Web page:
Jon Rahm’s seven-under 65 in third round gives him a one-shot lead at Torrey Pines
Jon Rahm chipped in for birdie and holed out from 111 yards for eagle to start his round Saturday, and he scrambled superbly along the back nine for a seven-under-par 65 at Torrey Pines and a one-stroke lead over Ryan Palmer in the Farmers Insurance Open.
Rahm won his first PGA Tour title three years ago at Torrey Pines when he made a pair of eagles over the last six holes for a 66 to rally from a three-shot deficit. This time, he will try his hand with the lead.
Palmer traded birdies and bogeys most of the day until his 10-foot birdie on the 17th gave him a one-under 71 and his second chance to win in as many starts this year.
Joining them in the last group was Rory McIlroy, who can return to No. 1 in the world with a victory. McIlroy hit a five-iron from the bunker to six feet on the tough par-four 12th hole and two-putted for birdie on the 18th for a 67 that left him among those within three strokes of the lead.
Tiger Woods still had fleeting hope of picking up his record 83rd victory, mainly because of a par. Woods got within two of the lead at the turn and didn’t make another birdie in his round of 69. He had to make a 15-foot par on his final hole.
Rahm was at 12-under 204 as he goes for his fourth PGA Tour victory and 11th worldwide. He is playing some of his best golf with two victories and a runner-up in his last four tournaments.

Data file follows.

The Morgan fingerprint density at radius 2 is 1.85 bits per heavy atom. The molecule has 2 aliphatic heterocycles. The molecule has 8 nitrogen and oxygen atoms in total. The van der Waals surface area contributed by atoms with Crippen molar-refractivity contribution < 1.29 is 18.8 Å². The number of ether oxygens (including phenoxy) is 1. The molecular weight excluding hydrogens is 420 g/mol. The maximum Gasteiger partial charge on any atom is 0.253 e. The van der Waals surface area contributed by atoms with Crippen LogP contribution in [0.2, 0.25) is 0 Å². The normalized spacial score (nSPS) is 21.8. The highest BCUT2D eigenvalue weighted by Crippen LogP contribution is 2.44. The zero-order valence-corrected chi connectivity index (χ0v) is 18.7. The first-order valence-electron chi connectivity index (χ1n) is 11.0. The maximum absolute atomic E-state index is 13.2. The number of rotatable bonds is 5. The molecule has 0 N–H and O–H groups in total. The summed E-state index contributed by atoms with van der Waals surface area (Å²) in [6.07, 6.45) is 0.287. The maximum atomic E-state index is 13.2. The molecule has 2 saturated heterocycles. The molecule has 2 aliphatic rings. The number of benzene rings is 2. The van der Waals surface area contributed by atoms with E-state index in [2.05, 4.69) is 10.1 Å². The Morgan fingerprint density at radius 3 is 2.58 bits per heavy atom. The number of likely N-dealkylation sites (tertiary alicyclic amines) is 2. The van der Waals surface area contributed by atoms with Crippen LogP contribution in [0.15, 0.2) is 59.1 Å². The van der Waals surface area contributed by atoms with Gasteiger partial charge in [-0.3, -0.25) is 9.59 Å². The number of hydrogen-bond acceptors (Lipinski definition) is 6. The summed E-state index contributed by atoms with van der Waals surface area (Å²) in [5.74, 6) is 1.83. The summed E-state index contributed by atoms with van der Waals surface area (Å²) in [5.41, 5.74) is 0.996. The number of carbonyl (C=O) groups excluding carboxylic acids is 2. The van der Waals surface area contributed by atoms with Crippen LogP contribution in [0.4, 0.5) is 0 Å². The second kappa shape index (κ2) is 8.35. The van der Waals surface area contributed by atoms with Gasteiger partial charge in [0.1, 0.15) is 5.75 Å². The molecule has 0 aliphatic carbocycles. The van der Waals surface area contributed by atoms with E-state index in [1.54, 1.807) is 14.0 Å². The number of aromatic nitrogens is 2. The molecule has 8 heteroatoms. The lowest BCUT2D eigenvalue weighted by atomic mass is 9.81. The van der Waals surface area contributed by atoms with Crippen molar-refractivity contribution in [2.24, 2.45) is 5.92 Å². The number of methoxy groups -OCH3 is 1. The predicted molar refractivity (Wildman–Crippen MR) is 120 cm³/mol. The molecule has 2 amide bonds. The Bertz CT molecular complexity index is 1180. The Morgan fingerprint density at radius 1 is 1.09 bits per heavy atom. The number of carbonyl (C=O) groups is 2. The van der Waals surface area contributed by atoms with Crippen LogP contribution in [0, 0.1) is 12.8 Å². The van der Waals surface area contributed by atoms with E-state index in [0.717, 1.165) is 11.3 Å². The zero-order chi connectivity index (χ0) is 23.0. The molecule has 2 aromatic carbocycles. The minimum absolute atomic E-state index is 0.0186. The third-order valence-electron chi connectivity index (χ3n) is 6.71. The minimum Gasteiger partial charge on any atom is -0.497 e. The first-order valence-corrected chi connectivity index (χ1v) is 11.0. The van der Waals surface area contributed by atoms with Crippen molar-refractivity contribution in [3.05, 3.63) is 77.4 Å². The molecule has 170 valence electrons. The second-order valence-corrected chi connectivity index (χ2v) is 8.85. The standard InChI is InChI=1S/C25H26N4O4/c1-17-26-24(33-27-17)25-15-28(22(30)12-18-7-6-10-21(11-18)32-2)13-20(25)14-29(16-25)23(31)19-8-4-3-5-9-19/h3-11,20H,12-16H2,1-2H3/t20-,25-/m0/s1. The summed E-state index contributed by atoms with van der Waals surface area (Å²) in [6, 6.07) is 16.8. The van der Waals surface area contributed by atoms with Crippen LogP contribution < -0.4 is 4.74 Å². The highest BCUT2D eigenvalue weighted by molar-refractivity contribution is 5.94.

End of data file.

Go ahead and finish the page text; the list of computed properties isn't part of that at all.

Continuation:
Woods was among 16 players within five shots of the lead, and Rahm knows from experience how momentum can change at Torrey Pines. He said having won here in 2017 will mean nothing to him Sunday.
If he wins the Farmers Insurance Open at Torrey Pines, he’ll surpass Sam Snead with his 83rd PGA Tour victory.
“The only thing it’s going to do is keep me focused, no matter how good I’m playing, knowing that somebody can come and do the same thing,” Rahm said.
The third round started two hours late because of heavy fog, and even when the sun broke through, there wasn’t much clarity on the leaderboard with so many in contention.
McIlroy is playing for the first time since late November and didn’t appear to pick up too much rust during his break.
“Even if you’re not making that many birdies but if you keep giving yourself chances, it’s one of these golf courses that you feel like you’re playing really well, you might be a couple under,” McIlroy said. “That’s OK. No one else is going that low. Keep doing the same thing tomorrow and should be right there.“
Sung Kang (67) and PGA Tour rookie Harry Higgs (69) joined McIlroy at nine-under 207, while the group at eight under included Brandt Snedeker, who birdied his last two holes to salvage a 72.
One day after Woods opened with a four-putt double bogey, he rolled in a 15-foot birdie putt and was on his way. He finished his front nine with a sand wedge he spun back to three feet for his fourth birdie, closing within two of the lead. And then he drilled his driver down the 10th fairway. That turned out to be the last highlight.
Woods hit a pedestrian wedge to about 25 feet, and he didn’t have a birdie chance inside 20 feet the rest of the round. That included both par-fives, and the only putt he made was a 15-footer for par on the 18th after hitting wedge over the back and into a bunker. Still, it kept him from dropping a shot and falling further behind.
“Just never got anything going coming home,” he said. “It was important to make that putt on 18.”
Go beyond the scoreboard
Get the latest on L.A.'s teams in the daily Sports Report newsletter.
You may occasionally receive promotional content from the Los Angeles Times.